Saks Fifth Avenue’s troubled experiment with online flash sales is ending almost as abruptly as it began.
The department store chain’s parent,
, is selling Gilt Groupe to Rue La La, according to the companies. The price is well below $100 million, said people familiar with the deal.
Hudson’s Bay paid roughly $250 million for the e-commerce site just over two years ago, a fall for the “unicorn” startup that venture capitalists once valued at more than $1 billion.
The move signals Hudson’s Bay’s willingness under new CEO
to exit money-losing businesses while its share price is under pressure and an activist investor is calling for the company to make better use of its real estate.
Gilt has weighed on Hudson’s Bay since its acquisition in 2016. Hudson’s Bay wrote down the value of the Gilt trade name by $63 million the quarter ended in February and said digital sales would have grown by 9% in the period—not the reported 2.8%—if Gilt had been excluded.
Gilt, which launched in 2007, and its peers were popular during the recession when designers needed to unload excess merchandise. But the flash-sales sites have struggled with increasing competition as well as changes to the way luxury goods are sold. Gilt and several of its rivals, including Zulily and Fab.com, have changed hands in recent years at a fraction of their onetime billion-dollar valuations.
Rue La La is owned by Kynetic, a holding company founded by
The e-commerce entrepreneur, who sold a previous startup to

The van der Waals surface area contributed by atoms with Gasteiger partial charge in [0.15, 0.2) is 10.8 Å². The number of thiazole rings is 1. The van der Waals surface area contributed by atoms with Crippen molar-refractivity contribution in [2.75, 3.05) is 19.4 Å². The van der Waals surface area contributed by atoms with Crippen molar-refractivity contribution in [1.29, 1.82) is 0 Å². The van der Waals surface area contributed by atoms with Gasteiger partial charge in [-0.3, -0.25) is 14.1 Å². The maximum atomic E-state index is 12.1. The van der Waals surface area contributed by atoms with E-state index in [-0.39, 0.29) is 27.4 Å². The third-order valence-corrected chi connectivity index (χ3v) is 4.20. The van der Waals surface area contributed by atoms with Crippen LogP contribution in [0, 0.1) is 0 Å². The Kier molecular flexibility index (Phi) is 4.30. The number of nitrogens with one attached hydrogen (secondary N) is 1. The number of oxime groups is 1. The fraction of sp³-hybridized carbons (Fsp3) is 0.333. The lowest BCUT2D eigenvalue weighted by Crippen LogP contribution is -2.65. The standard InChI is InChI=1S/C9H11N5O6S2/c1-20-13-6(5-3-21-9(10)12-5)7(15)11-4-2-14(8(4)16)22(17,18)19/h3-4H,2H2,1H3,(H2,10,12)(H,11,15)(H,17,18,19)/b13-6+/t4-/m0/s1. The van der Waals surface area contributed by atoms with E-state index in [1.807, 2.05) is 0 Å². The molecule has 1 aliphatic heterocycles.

has wanted to own Gilt since 2009 and was a competing bidder to Hudson’s Bay the last time Gilt changed hands, a person familiar with the situation said.
The combination of the two websites will create a business with roughly $1 billion in annual sales and 20 million customers that can benefit from economies of scale, according to Mr. Rubin. Gilt targets more upscale, urban shoppers, while Rue La La has a wider, more mass appeal.
“People who say the flash sale model is dead don’t realize how much business is being transacted in this space by consumers—it’s tens of billions of dollars a year,” said Mr. Rubin, whose company also owns Fanatics Inc., an online seller of licensed sportswear, and who is a co-owner of the Philadelphia 76ers.
Industry executives said Gilt wasn’t a good fit with Saks, because the flash sale model is different from a traditional department store. Some of the luxury brands that sell to Saks balked at having their merchandise show up on Gilt, these people said.
“We are pleased to have found homes for the Gilt businesses,” a Hudson’s Bay spokeswoman said. The retailer is slated to report its latest quarterly results on Tuesday.
Write to Suzanne Kapner at Suzanne.Kapner@wsj.com
Appeared in the June 5, 2018, print edition as ‘Saks Flash-Sale Site Is Sold to Rue La La.’This post was originally published here